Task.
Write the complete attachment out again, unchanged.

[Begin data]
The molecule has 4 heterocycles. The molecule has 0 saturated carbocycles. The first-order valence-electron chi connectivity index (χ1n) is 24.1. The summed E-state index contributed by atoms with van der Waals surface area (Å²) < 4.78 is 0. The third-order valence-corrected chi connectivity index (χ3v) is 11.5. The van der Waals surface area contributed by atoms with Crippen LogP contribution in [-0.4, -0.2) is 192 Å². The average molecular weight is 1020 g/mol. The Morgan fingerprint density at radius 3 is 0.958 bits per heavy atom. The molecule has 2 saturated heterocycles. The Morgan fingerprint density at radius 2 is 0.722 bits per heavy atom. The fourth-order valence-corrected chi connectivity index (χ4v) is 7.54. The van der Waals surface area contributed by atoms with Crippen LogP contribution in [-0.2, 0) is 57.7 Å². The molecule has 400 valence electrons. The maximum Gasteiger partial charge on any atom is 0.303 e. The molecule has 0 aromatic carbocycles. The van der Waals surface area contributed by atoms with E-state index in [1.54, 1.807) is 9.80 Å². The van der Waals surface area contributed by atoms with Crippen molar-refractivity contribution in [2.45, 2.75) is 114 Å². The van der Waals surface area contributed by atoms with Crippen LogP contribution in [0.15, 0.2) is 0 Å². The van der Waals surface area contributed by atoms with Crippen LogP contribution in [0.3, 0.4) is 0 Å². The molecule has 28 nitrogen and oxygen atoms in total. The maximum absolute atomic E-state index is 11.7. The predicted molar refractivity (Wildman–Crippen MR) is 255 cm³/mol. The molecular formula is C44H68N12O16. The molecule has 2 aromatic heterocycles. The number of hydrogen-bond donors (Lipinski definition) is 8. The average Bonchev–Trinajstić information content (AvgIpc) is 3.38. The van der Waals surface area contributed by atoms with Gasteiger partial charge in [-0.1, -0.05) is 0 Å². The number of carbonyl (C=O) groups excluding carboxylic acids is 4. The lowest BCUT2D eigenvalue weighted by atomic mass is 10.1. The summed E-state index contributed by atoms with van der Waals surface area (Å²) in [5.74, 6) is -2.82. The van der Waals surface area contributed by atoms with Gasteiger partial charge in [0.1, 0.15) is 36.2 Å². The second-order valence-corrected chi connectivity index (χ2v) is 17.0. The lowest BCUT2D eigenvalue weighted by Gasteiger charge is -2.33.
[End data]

The molecule has 4 heterocycles. The molecule has 0 saturated carbocycles. The first-order valence-electron chi connectivity index (χ1n) is 24.1. The summed E-state index contributed by atoms with van der Waals surface area (Å²) < 4.78 is 0. The third-order valence-corrected chi connectivity index (χ3v) is 11.5. The van der Waals surface area contributed by atoms with Crippen LogP contribution in [-0.4, -0.2) is 192 Å². The average molecular weight is 1020 g/mol. The Morgan fingerprint density at radius 3 is 0.958 bits per heavy atom. The molecule has 2 saturated heterocycles. The Morgan fingerprint density at radius 2 is 0.722 bits per heavy atom. The fourth-order valence-corrected chi connectivity index (χ4v) is 7.54. The van der Waals surface area contributed by atoms with Crippen LogP contribution in [-0.2, 0) is 57.7 Å². The molecule has 400 valence electrons. The maximum Gasteiger partial charge on any atom is 0.303 e. The molecule has 0 aromatic carbocycles. The van der Waals surface area contributed by atoms with E-state index in [1.54, 1.807) is 9.80 Å². The van der Waals surface area contributed by atoms with Crippen molar-refractivity contribution in [2.45, 2.75) is 114 Å². The van der Waals surface area contributed by atoms with Crippen LogP contribution in [0.15, 0.2) is 0 Å². The van der Waals surface area contributed by atoms with Crippen LogP contribution in [0.3, 0.4) is 0 Å². The molecule has 28 nitrogen and oxygen atoms in total. The maximum absolute atomic E-state index is 11.7. The predicted molar refractivity (Wildman–Crippen MR) is 255 cm³/mol. The molecular formula is C44H68N12O16. The molecule has 2 aromatic heterocycles. The number of hydrogen-bond donors (Lipinski definition) is 8. The average Bonchev–Trinajstić information content (AvgIpc) is 3.38. The van der Waals surface area contributed by atoms with Gasteiger partial charge in [-0.1, -0.05) is 0 Å². The number of carbonyl (C=O) groups excluding carboxylic acids is 4. The lowest BCUT2D eigenvalue weighted by atomic mass is 10.1. The summed E-state index contributed by atoms with van der Waals surface area (Å²) in [5.74, 6) is -2.82. The van der Waals surface area contributed by atoms with Gasteiger partial charge in [0.1, 0.15) is 36.2 Å². The second-order valence-corrected chi connectivity index (χ2v) is 17.0. The lowest BCUT2D eigenvalue weighted by Gasteiger charge is -2.33.